Imagine you are the executive director of a nonprofit working on public-housing issues. Support from the MacArthur Foundation accounts for a significant portion of your budget. You are disturbed by city policies that you believe harm public-housing tenants. MacArthur strongly supports those policies. Will you voice your concerns? Publicly? Privately? If so, how forcefully? You need to be realistic. You want to sustain the work of your organization, you have a payroll to meet, and you must answer to your board. The best course, you tell yourself, is to retreat to fight another day.

Viewed in isolation, this may seem an exercise in common sense. Yet such decisions, in the aggregate, can have a devastating impact on public discourse about important issues. As journalists join the nonprofit world, will we be able to resist the siren song of such calculations? The danger is not so much that foundations will dictate what gets covered and what does not. That is relatively easy to resist. It is that we will seek to ingratiate ourselves to funders in order to stay afloat. It is precisely because the stakes are so high, with careers and enterprises in the balance, that the pull toward accommodation is so intense.

Self-censorship is subtle and insidious. It is often hidden from those practicing it as well as those subjected to it. Amid all the decisions that go into producing any journalistic artifact, it can easily be disguised as editorial judgment or realism about limited resources. After all, there are many worthy stories for the news cooperative to tackle that do not overlap with MacArthur’s interests. When we back away from, or soften, a story that might alienate a funder, will we even recognize what we are doing?

In raising these questions, I do not mean to impugn the integrity of particular reporters and editors—or to claim some higher moral ground. In my career, I have accepted support from a number of funders with definite agendas. And I am currently seeking to raise funds for the journalistic initiative with which I am associated, the Invisible Institute.

Nor do I mean to romanticize the old regime. In traditional newsrooms there are many pulls toward self-censorship: anxieties about alienating advertisers and subscribers; skittishness about proposing stories that challenge the crotchets of powerful editors and publishers; concern about maintaining access to institutions and individuals one covers; and so on.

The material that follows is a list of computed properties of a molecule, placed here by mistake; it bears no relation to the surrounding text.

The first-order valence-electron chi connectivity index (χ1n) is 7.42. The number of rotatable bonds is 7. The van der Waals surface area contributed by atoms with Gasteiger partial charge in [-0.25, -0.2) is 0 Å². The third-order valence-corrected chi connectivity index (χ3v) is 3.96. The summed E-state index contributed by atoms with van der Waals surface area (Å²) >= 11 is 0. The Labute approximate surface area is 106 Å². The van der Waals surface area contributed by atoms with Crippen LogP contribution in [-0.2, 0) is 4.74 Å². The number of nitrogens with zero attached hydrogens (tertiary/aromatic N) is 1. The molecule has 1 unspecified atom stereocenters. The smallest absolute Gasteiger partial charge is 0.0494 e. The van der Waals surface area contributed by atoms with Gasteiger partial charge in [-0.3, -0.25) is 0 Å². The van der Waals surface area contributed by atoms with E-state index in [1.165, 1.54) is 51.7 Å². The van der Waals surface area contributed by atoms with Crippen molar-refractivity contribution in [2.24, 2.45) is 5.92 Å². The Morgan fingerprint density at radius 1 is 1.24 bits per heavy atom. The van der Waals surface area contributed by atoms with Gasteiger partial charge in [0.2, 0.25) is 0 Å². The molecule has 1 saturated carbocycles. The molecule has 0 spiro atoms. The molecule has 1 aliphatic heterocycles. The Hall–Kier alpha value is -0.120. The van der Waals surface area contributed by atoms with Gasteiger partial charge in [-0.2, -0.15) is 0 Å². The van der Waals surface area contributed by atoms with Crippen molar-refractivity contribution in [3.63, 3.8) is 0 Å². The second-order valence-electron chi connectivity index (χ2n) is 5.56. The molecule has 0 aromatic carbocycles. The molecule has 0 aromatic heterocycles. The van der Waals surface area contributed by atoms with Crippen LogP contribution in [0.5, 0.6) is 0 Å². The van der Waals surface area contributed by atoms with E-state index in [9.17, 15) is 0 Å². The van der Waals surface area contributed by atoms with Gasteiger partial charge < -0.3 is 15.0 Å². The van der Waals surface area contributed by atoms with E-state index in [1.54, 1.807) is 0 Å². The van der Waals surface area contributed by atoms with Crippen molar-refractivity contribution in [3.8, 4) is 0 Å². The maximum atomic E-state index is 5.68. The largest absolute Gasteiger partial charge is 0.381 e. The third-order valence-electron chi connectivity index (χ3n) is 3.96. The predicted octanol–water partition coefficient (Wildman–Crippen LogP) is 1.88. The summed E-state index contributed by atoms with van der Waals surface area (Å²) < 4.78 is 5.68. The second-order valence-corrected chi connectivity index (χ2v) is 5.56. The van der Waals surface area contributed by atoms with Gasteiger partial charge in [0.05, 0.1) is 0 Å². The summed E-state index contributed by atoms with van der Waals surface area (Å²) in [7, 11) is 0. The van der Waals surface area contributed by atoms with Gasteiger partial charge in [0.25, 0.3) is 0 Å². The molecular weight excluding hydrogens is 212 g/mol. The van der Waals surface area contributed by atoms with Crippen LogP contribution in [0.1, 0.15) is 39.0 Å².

This is familiar terrain. Good journalists navigate it with self-awareness, resourcefulness, and, when need be, cunning. The new kinds of potential conflicts in the emerging nonprofit journalism, by contrast, are largely uncharted. As we enter this gravitational field, the only way to keep our bearings is to challenge ourselves and one another to remain alert to the risks.

By the same token, philanthropy needs to examine its own practices. These days many foundations are disinclined to provide general operating support to their grantees. They prefer to fund specific projects bearing on the policy areas that concern them. That is the essence of their craft: to create incentives that draw work to a particular area. The danger in the journalistic context is that such incentives will also act as disincentives—as invitations to self-censorship.

Promises by foundations not to interfere and assertions of editorial independence by nonprofit ventures mean little. Only a strong sense of journalistic vocation can trump the otherwise compelling cost/benefit logic of grantsmanship. And the only meaningful expression of such clarity of purpose is the work itself. If we are prepared to err in the direction of biting the hand that feeds, perhaps journalism and philanthropy will co-evolve in ways that benefit both, yielding forms of patronage that effectively underwrite the First Amendment. Paradoxically, this is among the ways the conditions that imperil journalism also create an opportunity to recover its best traditions.

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Jamie Kalven is the editor of A Worthy Tradition: Freedom of Speech in America by Harry Kalven Jr., and the author of Working With Available Light: A Family’s World After Violence. He has reported extensively on public housing and on police abuse in Chicago.